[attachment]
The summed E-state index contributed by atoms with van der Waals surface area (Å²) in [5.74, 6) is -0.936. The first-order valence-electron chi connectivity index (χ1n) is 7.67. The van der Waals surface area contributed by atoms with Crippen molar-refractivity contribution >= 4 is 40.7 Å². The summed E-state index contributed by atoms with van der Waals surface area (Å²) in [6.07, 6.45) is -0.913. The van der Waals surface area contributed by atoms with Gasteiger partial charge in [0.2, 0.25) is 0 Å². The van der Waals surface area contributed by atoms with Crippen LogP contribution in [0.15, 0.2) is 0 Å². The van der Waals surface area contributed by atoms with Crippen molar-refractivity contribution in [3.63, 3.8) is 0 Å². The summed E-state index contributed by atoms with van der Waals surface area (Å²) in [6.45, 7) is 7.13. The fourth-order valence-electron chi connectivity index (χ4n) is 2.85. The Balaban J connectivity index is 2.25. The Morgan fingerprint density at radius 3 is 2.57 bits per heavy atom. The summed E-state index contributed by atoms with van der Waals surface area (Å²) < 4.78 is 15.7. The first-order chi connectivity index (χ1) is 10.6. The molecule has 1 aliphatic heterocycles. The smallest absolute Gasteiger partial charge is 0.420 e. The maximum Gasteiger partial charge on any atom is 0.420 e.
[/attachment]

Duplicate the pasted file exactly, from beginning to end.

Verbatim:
The summed E-state index contributed by atoms with van der Waals surface area (Å²) in [5.74, 6) is -0.936. The first-order valence-electron chi connectivity index (χ1n) is 7.67. The van der Waals surface area contributed by atoms with Crippen molar-refractivity contribution >= 4 is 40.7 Å². The summed E-state index contributed by atoms with van der Waals surface area (Å²) in [6.07, 6.45) is -0.913. The van der Waals surface area contributed by atoms with Gasteiger partial charge in [0.2, 0.25) is 0 Å². The van der Waals surface area contributed by atoms with Crippen LogP contribution in [0.15, 0.2) is 0 Å². The van der Waals surface area contributed by atoms with Crippen molar-refractivity contribution in [3.63, 3.8) is 0 Å². The summed E-state index contributed by atoms with van der Waals surface area (Å²) in [6.45, 7) is 7.13. The fourth-order valence-electron chi connectivity index (χ4n) is 2.85. The Balaban J connectivity index is 2.25. The Morgan fingerprint density at radius 3 is 2.57 bits per heavy atom. The summed E-state index contributed by atoms with van der Waals surface area (Å²) < 4.78 is 15.7. The first-order chi connectivity index (χ1) is 10.6. The molecule has 1 aliphatic heterocycles. The smallest absolute Gasteiger partial charge is 0.420 e. The maximum Gasteiger partial charge on any atom is 0.420 e.